MR. STAKHIV: Gene Stakhiv. Let me take a first crack at responding but I need to sort of have you here because you have too many ideas in there for me to sort through. You talked about the management system, and by that I assume it's the Control Board.

MR. FOSTER: It's all the way down.

MR. STAKHIV: At some point we're going to develop a set of recommended plans. The recommended plans get passed on to the International Joint Commissioners. The Commissioners will ultimately decide after another set of public hearings what is the plan. But we will recommend and we'll have a bunch of candidate plans and we'll say this one is better for this purpose, et cetera, et cetera.

Then you talk about the decision processes. The decision processes at three levels, within our study, the Study Board, which is independent. We are independent. We don't work for the I.J.C. I don't have to take any orders from the I.J.C. We do what we want, we recommend the plans to the I.J.C. Obviously we coordinate with them, but if they tell me to do something that I don't want to do, I don't. So we are independent.

We have spent a lot of time talking about the decision process within our Study Board on how to select the plan. Based on all those study guidelines, these are all qualitative guidelines. What does disproportionate loss mean? What does environmental sustain ability mean? Who knows what that means? I challenge anyone in this room to tell me, what is environmental sustain ability? Okay. In any setting, this setting or anything. I've read about a hundred papers on it. I still can't figure it out. Anyway, so we're struggling with all of these issues.

You're talking about the Control Board, you're talking about the I.J.C. Commission. We did that institutional study. We will put in recommendations that, along the lines of the kinds of things that you talked about, that there needs to be more thought given to the Control Board, how they implement the plan, what they do, how they interact with the public, all of these issues. I assume that's what you were sort of talking about.

MR. FOSTER: What we're talking about really is that the other groups, they went out there and they, the technical working groups, they did the studies but they also contacted and interfaced with the public out there and said, what have you seen going on.

And basically what we're really saying is that this other group, this management group, should be also talking to the public and saying, look it, what types of problems have you seen with the timeliness of the management, the decision-making, and to get that public input as well. I mean, it's a little late now, we're in the fourth year, but we do have a chance. We can still do it. It's to get some feedback on what the public thinks should change. Because really, this is supposed to be a plan, when it's all said and done, that serves the public.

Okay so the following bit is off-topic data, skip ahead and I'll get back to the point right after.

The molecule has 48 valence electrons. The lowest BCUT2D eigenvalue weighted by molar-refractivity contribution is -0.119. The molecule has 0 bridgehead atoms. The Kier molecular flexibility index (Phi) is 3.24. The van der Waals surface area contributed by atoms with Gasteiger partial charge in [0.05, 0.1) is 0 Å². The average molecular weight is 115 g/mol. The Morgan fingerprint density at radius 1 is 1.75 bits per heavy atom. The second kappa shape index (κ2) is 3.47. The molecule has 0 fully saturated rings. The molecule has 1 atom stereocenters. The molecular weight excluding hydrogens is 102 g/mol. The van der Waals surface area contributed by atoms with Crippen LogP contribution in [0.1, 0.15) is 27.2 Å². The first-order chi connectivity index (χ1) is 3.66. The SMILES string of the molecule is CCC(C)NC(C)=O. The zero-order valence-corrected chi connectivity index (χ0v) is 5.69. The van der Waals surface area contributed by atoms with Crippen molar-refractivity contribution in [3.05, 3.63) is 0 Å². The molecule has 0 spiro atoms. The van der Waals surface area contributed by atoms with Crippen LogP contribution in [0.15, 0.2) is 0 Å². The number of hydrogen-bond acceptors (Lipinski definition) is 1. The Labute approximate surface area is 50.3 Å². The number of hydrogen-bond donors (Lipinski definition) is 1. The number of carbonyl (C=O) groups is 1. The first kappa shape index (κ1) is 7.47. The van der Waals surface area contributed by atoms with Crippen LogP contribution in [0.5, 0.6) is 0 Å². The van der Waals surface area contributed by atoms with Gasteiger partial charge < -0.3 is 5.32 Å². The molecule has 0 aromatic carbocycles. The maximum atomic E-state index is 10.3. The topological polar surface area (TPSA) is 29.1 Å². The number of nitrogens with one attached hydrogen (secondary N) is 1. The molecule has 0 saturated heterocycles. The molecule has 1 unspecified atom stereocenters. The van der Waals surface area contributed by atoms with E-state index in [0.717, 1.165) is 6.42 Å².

And so that's what we're asking for is that there's something, not just a Study Board but some other body that's going out there and saying, let's get some input from the public on recommendations for any changes in management, or where do you think the problems were.

MR. STAKHIV: You raised valid points. We've been discussing it ourselves, and that's why Irene Brooks is here, because she's listening to that, because a lot of it is, it's a relay team. We've got the first leg of the relay team, we pass it on to the Joint Commission, they pass it on to the Control Board, and each one of these levels, we're interacting with the public. There's no question about it.

MR. MONTAN: Okay. Anyone else? Did you want to speak again?

MS. SCHERMERHORN: Now, which one of these am I supposed to talk to?


MS. SCHERMERHORN: Okay. My name is Bea Schermerhorn, you want me to spell Schermerhorn?


MS. SCHERMERHORN: S-C-H-E-R-M-E-R-H-O-R-N. I got the same shirt on that Dalton has. I'm part of the IWLC. But I'm not, I'm not going to speak as elaborately as he did. I have in the packet that you passed out, I haven't had a chance to look at all of it, but this one sheet here entitled, A Preliminary Performance Indicator. Something hit me right between the eyes, and it was right at the bottom of the first page, lake and upper St. Lawrence River performance indicators. I do not believe that the upper St. Lawrence River needs to be included with Lake Ontario. As you look at all of these, erosion, cost of strengthening existing shoreline structures, flooding, value of eroded sediment.

These things all apply to Lake Ontario and not the upper St. Lawrence, and I wish to specifically say, these have got to be broken out into two different areas. We are not, we do not have some of the same problems that the south shore of Lake Ontario has, and so I would like to make that criticism and ask for correction, as far as that goes.

Now, relative to what Dalton mentioned about things that need to be reviewed and re-looked at, the treaty, start at the top of the list with the treaty. I mean, that treaty has been sacrosanct forever, ever since I've been into this water levels thing. Well, politicians throw treaties out the window. They rewrite treaties. Why can't this one be re-looked at?

And then, I know you're thinking that's all I do when I get up is make criticisms, but I think you grow with some criticism, and I don't understand what the purpose was of this meeting being in conjunction with Toronto. First and foremost, I thought this was to listen to the stakeholders at this particular part of the water, the entire water thing of Lake Ontario and the St. Lawrence River. So things that are going to bug Toronto may not bug us, and vice versa. And I just don't understand what was to be accomplished by this. And I think our guardian angels took care of that.